Whether you are working from home, self-isolating, or your business has pivoted overnight, here are some productivity tips to help you stay productive.
It is uncharted territory with new and maybe challenging ways of working, and perhaps a considerable amount of stress and uncertainty.
As you adapt and settle into remote working, there are plenty of productivity tips and tools on offer to assist you to structure your day.
I have always been a planner and a detail person, and years ago I worked remotely before virtual teams were even a thing! In 2008 I was part of a national project team, with one team member in each state. The technology was not what it is now, but we still had to come up with efficient and creative ways to stay connected and get our work done across the distance.
With the disruption to routines, we have to create a ‘new normal’.
We have a normal. As you move outside of your comfort one, what was once unknown and frightening becomes your new normal.– Robin Sharma
3 ways of working to boost productivity.
Project Tracking Tools
There are many different programs and apps to help compartmentalise time and communicate across teams. I have tried a few but always come back to KanbanFlow.
KanbanFlow is a Lean project management tool allowing real-time collaboration between team members. The tool also supports the Pomodoro technique for time tracking.
The Pomodoro Technique is a time management method developed by Francesco Cirillo in the late 1980s. The technique uses a timer to break down work into intervals, traditionally 25 minutes in length, separated by short breaks. KanbanFlow incorporates the Pomodoro technique that you can toggle on or off.
The downside to KanbanFlow is that the free version does not allow you to share boards or integrate with uploading docs from other places such as Google Drive. The paid version is a reasonable monthly cost.
Staying in Touch
The simple Customer Relationship Management tool that I use is Capsule.
Capsule is a cloud-based CRM application that enables me to keep track of the people in my network. It has a lot more bells and whistles than I use, but it does just what I need to keep all communication about the contact in one place.
I have avoided sending out blanket emails with updates on how I am doing amidst the current crises. I believe now is not the time to contact those who you have not communicated with for years. Relationships take time to build, adding to the noise of content can easily cause people to switch off.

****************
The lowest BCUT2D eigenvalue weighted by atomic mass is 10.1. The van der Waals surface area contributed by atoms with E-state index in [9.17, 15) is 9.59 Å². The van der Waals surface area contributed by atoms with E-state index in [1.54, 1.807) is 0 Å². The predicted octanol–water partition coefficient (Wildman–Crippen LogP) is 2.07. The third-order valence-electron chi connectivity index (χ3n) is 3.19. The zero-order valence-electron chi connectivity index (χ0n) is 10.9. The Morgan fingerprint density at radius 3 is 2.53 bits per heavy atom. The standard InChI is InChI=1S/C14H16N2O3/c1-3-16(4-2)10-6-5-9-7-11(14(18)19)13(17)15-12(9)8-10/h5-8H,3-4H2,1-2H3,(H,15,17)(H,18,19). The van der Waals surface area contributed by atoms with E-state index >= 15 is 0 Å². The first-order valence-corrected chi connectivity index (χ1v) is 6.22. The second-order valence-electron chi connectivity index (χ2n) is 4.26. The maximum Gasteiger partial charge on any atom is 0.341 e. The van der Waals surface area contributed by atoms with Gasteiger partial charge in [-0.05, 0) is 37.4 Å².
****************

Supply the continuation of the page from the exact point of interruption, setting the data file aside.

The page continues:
I adopted the inbox zero approach several years ago after reading David Allen’s Getting Things Done (GTD).
The concept of inbox zero was coined by Merlin Mann, who wrote 43 Folders a blog about finding time to be creative.
The term inbox zero does not mean you have to keep your inbox empty at all times; it simply means spending less and more productive time in your inbox so that you can clear your brain for other tasks.
To achieve an inbox zero way of working, the three main things that Mann suggests are:
- Use the 4 D’s model of delete it, delegate it, do it, or defer it when you are processing email.
- Keeping your email program closed for most of the day and turning off those pesky notifications.
- Respond right away to messages that can be answered in two minutes or less (this principle is from the GTD methodology).
What tips, tools or technology tools do you use to help with productivity?
About the author
Lisa Evans helps leaders and entrepreneurs to craft compelling business stories and become exceptional speakers.
She has coached thousands of leaders across a range of industries, including resources, banking, finance, engineering, retail and sales as well as not-for-profit and community associations.
If you wish to take advantage of a complimentary session in order to chat about how you can become an exceptional and successful speaker with a stand-out brand, then use this link to book a time to chat.
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My services include:
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Keynote/Guest Speaking at your next conference live of virtual event – I have several topics to choose from ranging from a 30-minute talk up to a 90-minute interactive session.
Lisa Evans, MBA is the CEO of Speaking Savvy. She is one of less than 150 Certified Speaking Professionals in Australia. She is a Certified Public Speaking and Storytelling Coach, Certified Virtual Presenter, Accredited Business Coach (ICF), Author, TEDx Speaker Coach, NLP Coach, Graphic Recorder, Host and Curator of Stories From The Heart, and Improvisation Actor and Marketing Director at Perth Playback Theatre.